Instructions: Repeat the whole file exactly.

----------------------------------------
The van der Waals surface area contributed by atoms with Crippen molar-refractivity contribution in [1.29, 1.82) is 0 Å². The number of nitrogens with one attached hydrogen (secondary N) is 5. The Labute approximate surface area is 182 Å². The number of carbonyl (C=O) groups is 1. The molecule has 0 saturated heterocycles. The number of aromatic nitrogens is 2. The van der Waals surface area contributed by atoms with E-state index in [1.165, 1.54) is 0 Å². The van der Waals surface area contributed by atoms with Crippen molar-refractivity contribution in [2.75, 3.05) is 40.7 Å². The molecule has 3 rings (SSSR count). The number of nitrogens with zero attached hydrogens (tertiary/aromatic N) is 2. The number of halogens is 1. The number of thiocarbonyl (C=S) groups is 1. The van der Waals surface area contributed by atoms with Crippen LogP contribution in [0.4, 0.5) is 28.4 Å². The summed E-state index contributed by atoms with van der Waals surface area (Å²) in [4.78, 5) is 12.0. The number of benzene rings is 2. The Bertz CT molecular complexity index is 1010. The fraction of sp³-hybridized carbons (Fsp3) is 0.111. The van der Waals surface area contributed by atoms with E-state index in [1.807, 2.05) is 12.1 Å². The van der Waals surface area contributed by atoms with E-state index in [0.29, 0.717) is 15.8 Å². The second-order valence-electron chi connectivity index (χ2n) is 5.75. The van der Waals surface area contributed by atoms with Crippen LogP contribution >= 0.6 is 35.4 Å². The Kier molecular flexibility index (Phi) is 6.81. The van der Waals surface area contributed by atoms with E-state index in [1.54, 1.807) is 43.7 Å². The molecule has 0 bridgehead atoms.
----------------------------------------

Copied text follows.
The van der Waals surface area contributed by atoms with Crippen molar-refractivity contribution in [1.29, 1.82) is 0 Å². The number of nitrogens with one attached hydrogen (secondary N) is 5. The Labute approximate surface area is 182 Å². The number of carbonyl (C=O) groups is 1. The molecule has 0 saturated heterocycles. The number of aromatic nitrogens is 2. The van der Waals surface area contributed by atoms with E-state index in [1.165, 1.54) is 0 Å². The van der Waals surface area contributed by atoms with Crippen molar-refractivity contribution in [2.75, 3.05) is 40.7 Å². The molecule has 3 rings (SSSR count). The number of nitrogens with zero attached hydrogens (tertiary/aromatic N) is 2. The number of halogens is 1. The number of thiocarbonyl (C=S) groups is 1. The van der Waals surface area contributed by atoms with Crippen LogP contribution in [0.4, 0.5) is 28.4 Å². The summed E-state index contributed by atoms with van der Waals surface area (Å²) in [4.78, 5) is 12.0. The number of benzene rings is 2. The Bertz CT molecular complexity index is 1010. The fraction of sp³-hybridized carbons (Fsp3) is 0.111. The van der Waals surface area contributed by atoms with E-state index in [1.807, 2.05) is 12.1 Å². The van der Waals surface area contributed by atoms with E-state index in [0.29, 0.717) is 15.8 Å². The second-order valence-electron chi connectivity index (χ2n) is 5.75. The van der Waals surface area contributed by atoms with Crippen LogP contribution >= 0.6 is 35.4 Å². The Kier molecular flexibility index (Phi) is 6.81. The van der Waals surface area contributed by atoms with E-state index in [1.54, 1.807) is 43.7 Å². The molecule has 0 bridgehead atoms.